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The Impact of Family Functioning on African American Males' Academic Achievement: A Review and Clarification of the Empirical Literature


by Jelani Mandara — 2006

This article reviews and clarifies many inconsistencies and misconceptions in the research literature on the effects of family functioning on African American male academic achievement. It was concluded that when parents use an African American version of authoritative parenting, teach children about their cultural heritage and personal power to achieve in spite of barriers, and are actively involved by monitoring homework and limiting counterproductive time, the odds of African American boys succeeding in school are greatly increased. Implications for parenting interventions, educational policy, and future research are also discussed.


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Cite This Article as: Teachers College Record Volume 108 Number 2, 2006, p. 206-223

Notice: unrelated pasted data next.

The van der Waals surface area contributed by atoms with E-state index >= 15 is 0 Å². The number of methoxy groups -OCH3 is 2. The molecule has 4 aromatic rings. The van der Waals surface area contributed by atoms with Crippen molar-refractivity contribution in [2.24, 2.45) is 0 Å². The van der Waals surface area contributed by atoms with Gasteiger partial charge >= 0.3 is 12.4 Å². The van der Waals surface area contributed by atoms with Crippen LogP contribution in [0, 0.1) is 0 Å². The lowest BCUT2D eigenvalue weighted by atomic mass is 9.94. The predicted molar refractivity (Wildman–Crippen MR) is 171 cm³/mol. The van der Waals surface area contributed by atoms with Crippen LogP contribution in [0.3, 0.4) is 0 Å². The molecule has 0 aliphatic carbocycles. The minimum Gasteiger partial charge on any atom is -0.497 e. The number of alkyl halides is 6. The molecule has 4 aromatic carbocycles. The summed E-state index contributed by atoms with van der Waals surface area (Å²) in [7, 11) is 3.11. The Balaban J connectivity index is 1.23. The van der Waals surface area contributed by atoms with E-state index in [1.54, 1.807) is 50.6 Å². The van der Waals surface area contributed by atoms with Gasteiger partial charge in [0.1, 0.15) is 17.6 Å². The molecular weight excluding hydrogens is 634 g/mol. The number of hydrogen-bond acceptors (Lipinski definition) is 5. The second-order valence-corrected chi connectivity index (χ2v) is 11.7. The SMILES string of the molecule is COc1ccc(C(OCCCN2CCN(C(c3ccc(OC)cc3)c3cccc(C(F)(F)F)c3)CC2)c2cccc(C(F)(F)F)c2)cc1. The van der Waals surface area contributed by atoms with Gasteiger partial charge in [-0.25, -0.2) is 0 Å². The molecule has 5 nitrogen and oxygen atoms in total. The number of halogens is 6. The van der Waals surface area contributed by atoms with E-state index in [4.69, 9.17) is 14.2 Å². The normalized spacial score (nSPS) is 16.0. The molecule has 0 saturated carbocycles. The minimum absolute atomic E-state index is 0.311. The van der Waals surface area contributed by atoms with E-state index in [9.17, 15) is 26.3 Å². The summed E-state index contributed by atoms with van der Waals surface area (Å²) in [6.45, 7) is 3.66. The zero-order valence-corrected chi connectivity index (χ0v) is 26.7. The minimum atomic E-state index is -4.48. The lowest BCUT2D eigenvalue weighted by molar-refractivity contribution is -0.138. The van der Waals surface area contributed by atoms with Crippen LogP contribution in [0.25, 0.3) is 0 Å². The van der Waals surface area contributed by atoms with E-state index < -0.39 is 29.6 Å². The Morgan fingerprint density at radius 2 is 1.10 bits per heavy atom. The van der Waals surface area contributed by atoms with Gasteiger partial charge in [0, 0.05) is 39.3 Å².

http://www.tcrecord.org ID Number: 12307, Date Accessed: 12/15/2017 3:25:16 AM

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About the Author
  • Jelani Mandara
    Northwestern University
    E-mail Author
    JELANI MANDARA is an assistant professor in the Human Development and Social Policy program at Northwestern University. His primary research examines the nature and effects of socialization, father’s involvement, and other factors (such as gender, race, and socioeconomic status) on youths’ academic and social development. His current projects examine the effects of parenting styles on the academic achievement, sexual activity, and behavioral problems of Black, Latino, and White American youth. Further interests include socialization differences between teachers and parents, the achievement gap, and typological and person-centered research methods. He regularly teaches courses and conducts workshops on African American child development.
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